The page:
The Mobileye-Sixt collaboration is the first known commercial robotaxi service between a tech supplier and a mobility services provider, the companies said, with plans to “scale driverless ride-sharing services across Germany and other European countries later this decade.”

In Israel, draft legislation (Hebrew) released last August by the Transportation Ministry enabling the approval of driverless pilots without a safety driver, but with passengers in the vehicle, is still making its way through the legislative pipeline.

In a briefing with reporters this week ahead of Mobileye’s announcement, Vice President of Mobility-as-a-Service at Mobileye Johann Jungwirth said that the pilot in Tel Aviv will start with about 20 vehicles after regulatory approval is granted. The fleet will grow as the pilot expands, he indicated.

Passengers will be able to hail a robotaxi and ride alone or as part of a ride-sharing journey with others, said Jungwirth.

He noted that Mobileye chose an EV for its robotaxi services to advance “sustainable transport.” The NIO ES8, he said, has a range of over 500 kilometers (311 miles) but riders will have to stay within the limits of Tel Aviv (or Munich) in the first stage of the pilot.

Mobileye’s self-driving technology

“Autonomous driving really has the potential to revolutionize almost every aspect of our lives,” Shashua said in his video address on Tuesday. “With our unique strategy and technological assets, Mobileye is positioned to be a leader in both autonomous ride-sharing and consumer-level autonomous cars.”

Mobileye’s self-driving system Mobileye Drive is comprised of three pillars, Shashua noted. The first is the advanced vision sensing technology, which Mobileye calls True Redundacy, comprised of two perception sub-systems that the company says allows for better safety and validation as they work independently from each other.

“The first layer is the cameras. There are 11 cameras around in the car; at the front, rear, inside the body, on the side mirrors, and on the top. The second layer is the long-range lidar sensors, using our partner Luminar, and short-range flash lidars, and radar sensors,” Shashua explained.

A Mobileye system in the upcoming fleet of autonomous taxis by Mobileye in Tel Aviv and Munich. September 2021. (Mobileye/Intel)

The two layers “perform independently to get a redundant system,” he said, in which there is a duplication of critical components to increase reliability.

Shashua said that Mobileye Drive also “influences the evolution of advanced driver assistance systems [ADAS]” for consumer-level autonomous vehicles based on proprietary software algorithms, EyeQ chips which use cameras to interpret the visual field, and a lidar system-on-chip (SoC) for Mobileye use in AVs starting in 2025.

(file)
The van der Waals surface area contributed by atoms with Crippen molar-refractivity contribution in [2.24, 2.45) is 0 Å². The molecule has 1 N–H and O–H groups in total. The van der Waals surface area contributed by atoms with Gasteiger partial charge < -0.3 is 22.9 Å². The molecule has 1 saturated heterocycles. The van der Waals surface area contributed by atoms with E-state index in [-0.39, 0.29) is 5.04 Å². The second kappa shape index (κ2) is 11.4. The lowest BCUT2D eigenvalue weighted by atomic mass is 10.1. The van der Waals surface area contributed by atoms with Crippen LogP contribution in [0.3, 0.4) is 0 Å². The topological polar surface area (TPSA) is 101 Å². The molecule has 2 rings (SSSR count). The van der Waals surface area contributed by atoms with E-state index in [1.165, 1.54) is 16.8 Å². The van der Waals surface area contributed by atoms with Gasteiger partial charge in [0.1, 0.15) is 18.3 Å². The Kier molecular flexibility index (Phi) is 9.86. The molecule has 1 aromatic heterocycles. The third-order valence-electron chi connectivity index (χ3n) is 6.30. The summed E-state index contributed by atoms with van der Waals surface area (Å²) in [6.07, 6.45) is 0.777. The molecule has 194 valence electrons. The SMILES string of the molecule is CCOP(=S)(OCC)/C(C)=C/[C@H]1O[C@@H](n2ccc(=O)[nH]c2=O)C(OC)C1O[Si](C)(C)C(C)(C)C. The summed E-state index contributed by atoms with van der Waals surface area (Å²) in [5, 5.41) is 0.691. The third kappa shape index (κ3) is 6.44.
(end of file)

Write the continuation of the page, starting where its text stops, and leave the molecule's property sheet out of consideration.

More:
“[The system] will provide Level 2 plus [automation], where the car drives hands-free but with the supervision of a driver in the seat and on alert,” he said.

The second pillar is Mobileye’s crowd-sourced Road Experience Management (REM) mapping technology that creates high-definition maps of road infrastructures worldwide to serve as a basis for safe autonomous driving.

Mobileye gathers data for its maps through consumer vehicles already on the road and equipped with Mobileye’s EyeQ4 driving assistance system. Mobileye says this technology generates data about more than 15 million kilometers (roughly 9.3 million miles) of roads daily. In addition, data from 25 million vehicles is expected to be collected by 2025, in cooperation with various auto manufacturers.

“These maps are like gold, they let us drive anywhere in the world — but it also tells us how humans actually drive,” Shashua said. He noted that the company recently launched AVs in New York City, “one of the most challenging driving environments in the world” in addition to its pilots in “Detriot, Munich, Tokyo, and soon Paris, all because we have a map that is produced and continuously updated using crowdsourced capabilities.”

“The scalability we get from our AV maps is unparalleled,” he added.

The last pillar is Mobileye’s “pioneering” Responsibility-Sensitive Safety (RSS) driving policy.

“[This model] supports fast scaling to all regions around the world with different driving cultures and gives us the balance of safety and usefulness that, I believe, will make our AVs welcome in streets around the world, both in robotaxis, and very soon, in consumer-level cars,” Shashua said.

The event marked the first time Mobileye has publicly displayed the fully integrated self-driving system.

Separately, Mobileye also has a number of running partnerships to supply self-driving systems to California delivery startup Udelv, which plans to have a fleet of autonomous delivery vehicles on the roads within two years, and with two French-based firms to jointly develop and deploy commercial autonomous shuttles for public transportation services in Europe in 2023.